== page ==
Pick virtual learning tools and approaches familiar to you and your students
Try to rely on tools and workflows that are familiar to you and your students, and roll out new tools only when absolutely necessary. Which virtual learning tools and strategies are you able to immediately employ? Which virtual learning tools and strategies will take longer for you and your students to use in teaching and learning? Changes in instruction due to emergency situations can be taxing on everyone's mental and emotional energy; introducing new tools and approaches may leave even less energy and attention for learning.
Review your course schedule and determine your priorities
Review your syllabus and schedule to identify your priorities—providing lectures, structuring new opportunities for discussion or group work, collecting assignments, etc. Which activities are better rescheduled, and which can be used or easily altered to be done in a virtual environment?
Build flexibility into the adjusted course schedule
Emergency changes in instruction often evolve rapidly. In reviewing your syllabus and course schedule, give yourself and your students some flexibility in case the situation changes or takes longer to resolve than was originally predicted.
Review your syllabus and make changes
Spend some time reviewing your syllabus to determine what changes you will need to make and adjust accordingly. Consider the various aspects of your syllabus that you need to temporarily or permanently adjust (policies, due dates, assignments, etc.). Since students will also be thrown off by the evolving situation, they will appreciate details whenever you can provide them.
Identify your new expectations for students
You will have to reconsider some of your expectations for students, including participation, communication, and deadlines. As you think through those changes, keep in mind the inequitable impact this situation may have on students' ability to meet those expectations, including stress, illness, lacking space to complete work, lacking access to technologies or devices, lacking power or internet connections, needing to care for others, lacking access to support for basic needs, etc. Be ready to handle requests for extensions or accommodations equitably and with compassion. For more information on accommodations and supporting students with disabilities, please contact the Disability Resource Center.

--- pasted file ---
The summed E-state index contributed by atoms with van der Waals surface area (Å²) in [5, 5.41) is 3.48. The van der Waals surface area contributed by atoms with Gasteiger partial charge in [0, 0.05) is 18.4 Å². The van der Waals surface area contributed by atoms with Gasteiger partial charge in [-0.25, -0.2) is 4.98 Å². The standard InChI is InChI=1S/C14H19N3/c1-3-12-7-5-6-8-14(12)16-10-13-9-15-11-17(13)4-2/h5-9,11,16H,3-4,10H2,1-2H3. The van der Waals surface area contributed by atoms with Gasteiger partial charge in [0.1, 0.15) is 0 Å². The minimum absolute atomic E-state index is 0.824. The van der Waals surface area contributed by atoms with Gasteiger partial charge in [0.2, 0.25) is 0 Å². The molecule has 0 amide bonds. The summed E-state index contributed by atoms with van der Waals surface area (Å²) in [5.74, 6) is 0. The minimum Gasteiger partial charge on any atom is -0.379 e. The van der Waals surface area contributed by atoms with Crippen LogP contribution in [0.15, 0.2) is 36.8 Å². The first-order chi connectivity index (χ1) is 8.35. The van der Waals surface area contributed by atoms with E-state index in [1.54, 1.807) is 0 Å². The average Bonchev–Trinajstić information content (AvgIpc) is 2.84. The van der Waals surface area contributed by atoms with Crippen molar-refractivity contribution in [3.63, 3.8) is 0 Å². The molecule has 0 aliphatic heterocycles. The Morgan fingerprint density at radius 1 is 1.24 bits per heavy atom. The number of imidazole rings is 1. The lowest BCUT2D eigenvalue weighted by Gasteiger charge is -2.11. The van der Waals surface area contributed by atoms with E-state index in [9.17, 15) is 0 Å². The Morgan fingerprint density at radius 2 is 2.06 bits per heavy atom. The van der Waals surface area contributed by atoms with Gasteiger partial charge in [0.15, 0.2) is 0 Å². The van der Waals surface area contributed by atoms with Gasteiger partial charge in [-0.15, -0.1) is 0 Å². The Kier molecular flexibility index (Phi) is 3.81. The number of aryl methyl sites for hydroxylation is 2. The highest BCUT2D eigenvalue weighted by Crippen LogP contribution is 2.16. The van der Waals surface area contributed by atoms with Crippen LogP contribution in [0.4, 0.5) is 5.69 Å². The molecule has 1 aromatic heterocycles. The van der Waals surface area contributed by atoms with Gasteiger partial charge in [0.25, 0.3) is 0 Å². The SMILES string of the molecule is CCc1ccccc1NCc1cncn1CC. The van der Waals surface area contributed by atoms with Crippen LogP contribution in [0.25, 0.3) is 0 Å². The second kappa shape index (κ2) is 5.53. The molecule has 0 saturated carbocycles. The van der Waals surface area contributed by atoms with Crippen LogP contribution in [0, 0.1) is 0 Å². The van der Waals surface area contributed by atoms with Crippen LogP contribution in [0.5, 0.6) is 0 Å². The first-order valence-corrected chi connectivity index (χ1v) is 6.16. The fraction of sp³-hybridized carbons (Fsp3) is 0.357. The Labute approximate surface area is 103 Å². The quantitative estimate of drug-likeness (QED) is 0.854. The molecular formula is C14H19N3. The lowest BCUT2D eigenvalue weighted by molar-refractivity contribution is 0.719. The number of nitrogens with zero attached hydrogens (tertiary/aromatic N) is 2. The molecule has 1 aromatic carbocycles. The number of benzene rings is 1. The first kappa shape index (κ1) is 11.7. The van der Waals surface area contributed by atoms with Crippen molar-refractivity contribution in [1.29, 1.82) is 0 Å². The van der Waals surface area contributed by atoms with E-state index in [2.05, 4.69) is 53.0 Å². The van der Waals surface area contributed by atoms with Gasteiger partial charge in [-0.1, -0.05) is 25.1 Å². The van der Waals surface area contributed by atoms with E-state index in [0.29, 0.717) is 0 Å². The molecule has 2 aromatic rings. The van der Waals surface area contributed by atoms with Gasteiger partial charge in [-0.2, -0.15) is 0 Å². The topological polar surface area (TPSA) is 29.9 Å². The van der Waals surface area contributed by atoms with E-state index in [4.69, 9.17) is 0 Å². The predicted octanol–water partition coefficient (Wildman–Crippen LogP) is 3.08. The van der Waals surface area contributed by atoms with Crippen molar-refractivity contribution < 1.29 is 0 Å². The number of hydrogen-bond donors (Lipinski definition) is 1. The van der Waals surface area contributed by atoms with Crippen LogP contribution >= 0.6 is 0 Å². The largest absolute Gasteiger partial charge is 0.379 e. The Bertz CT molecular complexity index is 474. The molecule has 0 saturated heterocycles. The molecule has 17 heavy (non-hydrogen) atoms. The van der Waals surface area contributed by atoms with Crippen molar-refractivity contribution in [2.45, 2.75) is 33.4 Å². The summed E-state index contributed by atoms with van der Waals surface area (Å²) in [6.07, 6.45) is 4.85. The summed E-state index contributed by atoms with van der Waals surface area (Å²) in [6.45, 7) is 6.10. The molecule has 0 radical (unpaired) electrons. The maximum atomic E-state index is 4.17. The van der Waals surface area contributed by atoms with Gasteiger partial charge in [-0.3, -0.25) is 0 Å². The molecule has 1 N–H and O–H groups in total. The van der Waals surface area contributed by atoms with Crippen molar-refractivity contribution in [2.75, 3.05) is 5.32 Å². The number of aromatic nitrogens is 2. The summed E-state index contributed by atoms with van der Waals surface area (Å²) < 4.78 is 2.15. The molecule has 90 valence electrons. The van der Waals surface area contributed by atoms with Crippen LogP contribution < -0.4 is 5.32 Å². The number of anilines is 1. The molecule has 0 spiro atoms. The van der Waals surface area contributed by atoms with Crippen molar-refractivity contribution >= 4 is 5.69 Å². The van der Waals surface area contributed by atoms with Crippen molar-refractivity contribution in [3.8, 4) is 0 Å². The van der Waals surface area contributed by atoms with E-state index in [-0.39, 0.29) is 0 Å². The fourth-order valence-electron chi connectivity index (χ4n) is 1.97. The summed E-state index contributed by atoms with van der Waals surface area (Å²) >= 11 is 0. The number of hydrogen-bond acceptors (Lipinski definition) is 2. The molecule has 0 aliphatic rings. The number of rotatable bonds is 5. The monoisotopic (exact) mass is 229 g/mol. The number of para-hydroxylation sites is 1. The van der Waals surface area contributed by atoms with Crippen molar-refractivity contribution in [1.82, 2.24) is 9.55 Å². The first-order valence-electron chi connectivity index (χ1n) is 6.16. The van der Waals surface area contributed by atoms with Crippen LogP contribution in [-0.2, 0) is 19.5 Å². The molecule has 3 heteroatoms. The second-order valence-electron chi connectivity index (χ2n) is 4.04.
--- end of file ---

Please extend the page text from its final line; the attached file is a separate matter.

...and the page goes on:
Be generous with your students as they deal with changes in instruction
It is important to be aware that students may experience increased feelings of anxiety or stress during this time. It is also essential to be aware that depending on the emergency situation, students are likely to be affected inequitably—for example, not all students will have access to consistent spaces to complete their work, to laptops, smart phones, internet, or even to support for their basic needs off campus. Be generous in extending compassion and understanding to your students as they deal with changes in instruction. For more information on dealing with students in distress visit Campus Health & Wellbeing’s Resources for Faculty and Staff.
Create a detailed communications plan
Once you have more details about changes in your course, communicate them to students, along with more information about how they can contact you (email, virtual office hours, etc.) and how quickly they can expect a reply if they contact you directly. Students are likely to have a number of questions as the situation progresses, and it is important to create a plan that will help you to manage your own workload and wellbeing, while also supporting your students.
- Going Online In A Hurry: What To Do And Where To Start (Chronicle of Higher Ed, March 9, 2020)
- Low Tech Keep Teaching Resources (Center for Educational Innovation, University of Minnesota)